• FWX Mar qtr 2024  78.3
  • FWX yr-o-yr  3.66
  • FWX qtr-o-qtr  2
  • ASX 200 Boards years to equality  5.6
  • Underemployment years to equality  19.9
  • Superannuation years to equality  17.7
  • Gender pay gap years to equality  23.3
  • Employment years to equality  25.6
  • Unpaid work years to equality  45.5
  • Education years to equality  389

How to get yourself investing… like today!

Many of us think too long about investing before we start and that delay can be a waste of time and money. Here’s how
Effie Zahos
February 8, 2022

You may be a brilliant money manager with healthy spending habits, a realistic budget and not much debt. But if you’re not investing your money you’re never going to really move ahead financially.

The fact is, investing puts your money to work. So you need to do less of the heavy lifting growing your wealth.

The good news is that investing is easy, and there are plenty of options that let you get started.

What holds a lot of people back is not knowing what to invest in. Let’s fix that, so you can launch your plans to invest.

Understand your goals

Investing is about setting goals for yourself and choosing investments that let you achieve them. It also involves knowing how you feel about risk because different types of investments are more risky than others.

The higher the returns, the greater the risk you could lose money. It’s one of the basic rules of investing. If you come across anything promising high returns for little or no risk, it’s a fair bet you’re looking at a scam. Give it a miss.

Where to invest

Most investments fall into one of four main categories: cash, fixed interest, property and shares. There’s no real need to look outside of these.

There are some very complex investments around that can make it hard to understand how you’ll make money, let alone work out risks involved. That’s why it can be best to stick with the basics.

  • Savings accounts – expect low returns

If you want a safe and steady return without any risk of losing your money, savings accounts are the way to go.

The catch is that you’ll earn a very low rate of interest. In fact, the purchasing power of money stored in a savings account will fall over time thanks to inflation.

So, while it’s always smart to have emergency savings on hand, leaving large chunks of cash in a savings account won’t help to grow your long term wealth.

  • Fixed interest investments – are you prepared to lock in?

Fixed interest investments cover a wide variety of options including government bonds, which you can invest in through the Australian Securities Exchange (ASX). The common thread is that you’ll earn a set rate of interest for a given period.

For most people, a term deposit is the easiest fixed interest option. Here too, the returns are low but the stability of a fixed return can make future planning easier – and help to counterbalance the volatility we see from time to time in other investment markets including shares.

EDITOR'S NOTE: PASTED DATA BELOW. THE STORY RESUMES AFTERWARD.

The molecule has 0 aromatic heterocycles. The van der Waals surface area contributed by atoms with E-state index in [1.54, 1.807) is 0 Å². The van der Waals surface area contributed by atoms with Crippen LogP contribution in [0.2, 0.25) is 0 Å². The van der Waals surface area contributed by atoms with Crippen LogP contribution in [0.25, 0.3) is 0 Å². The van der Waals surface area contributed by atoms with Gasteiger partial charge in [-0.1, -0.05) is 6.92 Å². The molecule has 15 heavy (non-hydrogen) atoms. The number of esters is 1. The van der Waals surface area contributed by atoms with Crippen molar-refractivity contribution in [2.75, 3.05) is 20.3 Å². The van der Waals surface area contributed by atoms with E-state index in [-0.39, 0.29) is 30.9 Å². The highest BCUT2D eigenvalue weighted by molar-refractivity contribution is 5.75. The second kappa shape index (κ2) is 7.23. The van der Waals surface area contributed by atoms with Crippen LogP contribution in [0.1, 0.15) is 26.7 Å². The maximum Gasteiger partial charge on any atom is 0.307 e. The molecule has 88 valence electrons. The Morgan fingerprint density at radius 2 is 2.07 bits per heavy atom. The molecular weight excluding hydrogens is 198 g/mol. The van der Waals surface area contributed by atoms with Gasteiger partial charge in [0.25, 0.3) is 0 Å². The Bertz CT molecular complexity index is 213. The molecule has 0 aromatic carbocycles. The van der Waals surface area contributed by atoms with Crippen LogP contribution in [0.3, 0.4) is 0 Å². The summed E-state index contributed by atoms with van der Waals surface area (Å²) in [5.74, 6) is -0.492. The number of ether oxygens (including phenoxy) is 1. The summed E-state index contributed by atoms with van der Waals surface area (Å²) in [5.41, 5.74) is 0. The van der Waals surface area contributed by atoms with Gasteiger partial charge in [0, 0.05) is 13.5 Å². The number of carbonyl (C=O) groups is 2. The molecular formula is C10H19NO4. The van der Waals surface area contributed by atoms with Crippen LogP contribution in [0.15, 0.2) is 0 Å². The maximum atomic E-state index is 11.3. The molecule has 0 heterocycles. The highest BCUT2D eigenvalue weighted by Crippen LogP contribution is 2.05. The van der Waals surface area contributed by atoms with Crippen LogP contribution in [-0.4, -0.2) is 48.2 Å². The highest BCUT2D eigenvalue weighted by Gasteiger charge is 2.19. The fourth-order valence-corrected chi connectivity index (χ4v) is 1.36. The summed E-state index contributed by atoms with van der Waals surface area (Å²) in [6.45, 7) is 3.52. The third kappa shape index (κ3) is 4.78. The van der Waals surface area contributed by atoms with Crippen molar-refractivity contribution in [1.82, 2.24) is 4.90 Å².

• Property – ready for commitment?

Property has delivered outstanding returns in recent years. The downside is that buying a rental place often involves taking out a major loan. That’s something not everyone is comfortable with or able to qualify for.

In addition, a solid chunk of your purchase budget will be gobbled up by buying costs like stamp duty, legal fees and loan application fees. That doesn’t make property a bad investment – after all, rent returns can be a good source of regular income. Just plan to hold onto the place for the long term especially as it can take time to recoup those initial buying costs.

  • Shares – which to choose?

Shares can sound complex (they’re not) but they do have a lot going for them. They have a track record of strong long term – and tax-friendly – returns, and they’re very low maintenance (no Sunday morning phone calls from a tenant complaining that the roof is leaking).  Long story short, if you’re happy to take on more risk, shares can be a rewarding long term investment.

The dilemma is that with around 2,000 companies listed on the ASX, how do you know which shares to buy? It’s a question that stumps plenty of people, and that’s where exchange traded funds (ETFs) offer a simple solution.

ETFs spread your money across a variety of underlying shares, so you don’t have to second guess which will make a good investment. This also gives you more diversification than you could probably achieve yourself, and spreading your money around this way helps prevent a handful of duds dragging down your overall portfolio.

As ETFs typically aim to mirror a particular market index, like, say the ASX 200, they don’t need to undertake heavy-duty research. This means they can afford to charge super low fees – in some cases juts 0.10%. If you’re keen to invest in shares, and you’re happy to accept the returns of a given index, ETFs can be a hassle-free option to get into the stock market.

When should you start investing? Now!

I’m not worried about what you invest in (unless it’s a suspect offer that’s arrived via an out-of-the-blue email). What does concern me is if you keep putting off getting started.

Success breeds success – so go ahead, work out your goals, where you want to invest and start spreading your money across different opportunities.

I can’t guarantee you’ll always pick a winner. But if you choose your investments with care, over time your money will be humming along doing plenty of the hard yards on your behalf to grow wealth.


This article first appeared in InvestSMART and has been republished here with permission.


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Effie Zahos
February 8, 2022
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